If you have found the right trainer who is not a registered dietitian, you should proceed to find and hire a registered dietitian. An RD has the qualifications to provide in-depth dietary information. It is important for you to know what to eat (nutrient by nutrient), which is where an experienced trainer must draw the line. Without the right education and certification, they shouldn’t be giving you nutritional advice.

What your trainer CAN do in terms of nutritional advice

In general, your trainer can talk to you about making healthy lifestyle choices, which means you can talk about eating behaviors and food in various ways. Your trainer can:

  • Encourage you about the benefits of healthy fats, protein, and other macronutrients.
  • Encourage you to eat nutrient-rich vegetables and lean protein.
  • Help you choose the right foods to consume before/after workouts.
  • Educate you about the basics of good nutrition.
  • Offer strategies to improve your eating habits.
  • Let you know how evidence-based supplements can augment your healthy lifestyle.
  • Demonstrate food preparation skills and offer recipes.
  • Suggest how much water you should drink to stay hydrated.
  • Share nutrition information and resources from recognized nutrition organizations.

What your trainer CANNOT do in terms of nutritional advice

If your trainer is not a registered dietitian or doesn’t carry any other relevant certification, he or she cannot:

  • Diagnose medical conditions.
  • Prescribe diets to treat symptoms of clinical or medical conditions.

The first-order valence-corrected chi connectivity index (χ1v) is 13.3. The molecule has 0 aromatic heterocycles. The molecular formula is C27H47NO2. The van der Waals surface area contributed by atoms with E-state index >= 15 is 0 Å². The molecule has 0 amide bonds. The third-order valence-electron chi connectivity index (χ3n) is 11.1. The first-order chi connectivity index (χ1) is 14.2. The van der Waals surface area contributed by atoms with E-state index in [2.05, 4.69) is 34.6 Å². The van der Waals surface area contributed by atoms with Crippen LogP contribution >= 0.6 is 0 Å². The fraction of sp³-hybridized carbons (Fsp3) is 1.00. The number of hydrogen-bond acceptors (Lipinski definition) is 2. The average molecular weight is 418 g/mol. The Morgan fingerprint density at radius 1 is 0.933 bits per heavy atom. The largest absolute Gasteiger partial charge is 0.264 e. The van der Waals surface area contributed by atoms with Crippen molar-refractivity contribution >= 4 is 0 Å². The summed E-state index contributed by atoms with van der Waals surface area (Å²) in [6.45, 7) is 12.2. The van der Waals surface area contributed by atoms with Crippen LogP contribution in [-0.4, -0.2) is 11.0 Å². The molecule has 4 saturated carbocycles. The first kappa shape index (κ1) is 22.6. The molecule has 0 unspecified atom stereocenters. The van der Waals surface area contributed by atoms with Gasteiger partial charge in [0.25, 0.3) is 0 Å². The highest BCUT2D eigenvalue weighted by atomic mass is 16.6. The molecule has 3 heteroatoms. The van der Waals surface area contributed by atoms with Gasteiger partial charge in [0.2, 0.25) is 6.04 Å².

• Prescribe nutritional supplements or diets to treat clinical or medical conditions.

For example, if you are diagnosed with prediabetes, you shouldn’t ask your trainer to recommend a diet to help you lower your blood sugar before it develops in Type 2 Diabetes. Regardless if they are sure they can help you, they cannot, and it would be illegal for them to offer advice unless they are an RD or physician. Even something as straightforward and simple as offering a weight-loss diet can be construed as treating, prescribing, or even diagnosing a medical condition. That is outside of their scope of practice.

Tips on Finding a Good Trainer Who Cares about Your Nutrition

When you find a trainer with expertise in the fitness area you need, you should have an in-depth conversation with him or her about how they can help you reach your fitness. Accepting what your personal trainer tells you without making sure he is knowledgeable enough and aligned with your goals would be a major mistake that could possibly lead to health issues and injury.